Council of Mortgage Lenders, CML, lists banks lending on commonhold title.
Commonhold tenure was introduced in 2002 as a welcome alternative to leasehold but there was very little take up.
Given the lucrative racket involved in selling freeholds, with its ground rent and other dubious incomes, developers were never going to give up voluntarily a cherry on the cake.
Instead, in the frenzy of the boom, they flogged their freeholds to the highest bidders – often Vincent Tchenguiz – and then seemed to be a bit surprised that their unfortunate former customers blamed the developers for the fallout.
Property legend Tony Pidgley still winces at the memory of this self-inflicted wound to the reputation of the Berkeley Group.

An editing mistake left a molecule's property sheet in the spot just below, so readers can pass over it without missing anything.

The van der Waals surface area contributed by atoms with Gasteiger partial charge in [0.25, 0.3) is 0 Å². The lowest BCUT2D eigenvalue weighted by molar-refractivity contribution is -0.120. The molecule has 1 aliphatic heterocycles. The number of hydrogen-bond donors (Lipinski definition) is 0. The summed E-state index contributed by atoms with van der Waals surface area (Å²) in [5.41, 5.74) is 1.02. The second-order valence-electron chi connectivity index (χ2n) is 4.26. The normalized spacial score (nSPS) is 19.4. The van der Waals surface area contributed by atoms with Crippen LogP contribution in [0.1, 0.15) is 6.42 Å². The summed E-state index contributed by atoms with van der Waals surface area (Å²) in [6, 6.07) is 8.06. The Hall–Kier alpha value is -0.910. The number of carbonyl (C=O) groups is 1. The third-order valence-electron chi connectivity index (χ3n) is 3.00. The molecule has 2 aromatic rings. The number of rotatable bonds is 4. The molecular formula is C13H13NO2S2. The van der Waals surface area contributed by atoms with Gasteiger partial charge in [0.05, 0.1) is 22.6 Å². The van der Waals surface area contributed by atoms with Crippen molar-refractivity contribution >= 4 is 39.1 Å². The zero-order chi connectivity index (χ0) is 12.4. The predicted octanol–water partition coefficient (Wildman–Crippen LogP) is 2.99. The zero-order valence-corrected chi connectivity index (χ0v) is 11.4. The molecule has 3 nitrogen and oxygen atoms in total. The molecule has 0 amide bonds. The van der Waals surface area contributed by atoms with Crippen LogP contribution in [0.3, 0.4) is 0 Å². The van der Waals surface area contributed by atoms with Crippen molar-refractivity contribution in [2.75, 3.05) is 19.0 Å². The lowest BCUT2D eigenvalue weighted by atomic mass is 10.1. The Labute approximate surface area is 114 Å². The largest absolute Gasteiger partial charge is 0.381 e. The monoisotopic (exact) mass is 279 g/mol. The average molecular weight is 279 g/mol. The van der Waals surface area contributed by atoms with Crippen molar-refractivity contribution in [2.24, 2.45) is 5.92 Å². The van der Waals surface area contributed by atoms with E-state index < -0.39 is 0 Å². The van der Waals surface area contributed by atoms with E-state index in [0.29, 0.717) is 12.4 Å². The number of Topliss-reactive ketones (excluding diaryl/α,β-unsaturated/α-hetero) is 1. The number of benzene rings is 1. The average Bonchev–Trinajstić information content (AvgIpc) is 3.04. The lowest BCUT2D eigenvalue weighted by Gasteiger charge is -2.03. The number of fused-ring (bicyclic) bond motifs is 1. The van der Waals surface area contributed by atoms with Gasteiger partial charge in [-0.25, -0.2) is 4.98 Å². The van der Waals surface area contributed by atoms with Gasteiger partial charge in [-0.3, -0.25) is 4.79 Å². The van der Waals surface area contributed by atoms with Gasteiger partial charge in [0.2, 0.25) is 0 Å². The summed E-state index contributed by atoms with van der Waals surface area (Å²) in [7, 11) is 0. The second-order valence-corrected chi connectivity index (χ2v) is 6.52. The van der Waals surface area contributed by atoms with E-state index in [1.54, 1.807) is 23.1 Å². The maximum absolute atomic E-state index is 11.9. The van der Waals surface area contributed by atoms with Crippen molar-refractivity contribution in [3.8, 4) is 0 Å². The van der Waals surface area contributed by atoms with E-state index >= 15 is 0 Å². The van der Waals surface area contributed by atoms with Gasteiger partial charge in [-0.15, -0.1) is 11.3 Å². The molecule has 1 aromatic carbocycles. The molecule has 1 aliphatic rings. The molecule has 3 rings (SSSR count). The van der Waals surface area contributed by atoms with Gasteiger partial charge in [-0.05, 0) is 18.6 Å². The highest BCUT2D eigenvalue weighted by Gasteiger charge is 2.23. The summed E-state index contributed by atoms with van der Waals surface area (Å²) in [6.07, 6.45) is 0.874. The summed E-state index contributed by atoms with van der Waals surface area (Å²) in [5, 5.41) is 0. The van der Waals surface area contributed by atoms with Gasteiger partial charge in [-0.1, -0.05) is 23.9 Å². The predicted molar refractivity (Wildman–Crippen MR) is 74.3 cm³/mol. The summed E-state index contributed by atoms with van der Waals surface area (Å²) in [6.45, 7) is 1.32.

Less rational was the lukewarm response of mortgage lenders.
Commonhold is a far more secure title than leasehold, so why not lend against it? The CML does not give the reasons, but it does list the banks prepared to do so, and those which are not.
Given that there is a terracotta army of lawyers and surveyors, whose livelihood and private school fees all depend on English flat ownership not working very well under leasehold, one has to assume the banks could not lend in the face of no enthusiasm from the professions.
Under these circumstances, perhaps it is less a surprise that few banks issue mortgages on commonhold, than that any do at all.
Above is the CML list of lenders and their responses.
(It is amusing to see that Royal Bank of Scotland won’t lend on commonhold, when it in fact owned the altogether commendable Spire View commonhold site in Pickering, in Yorkshire).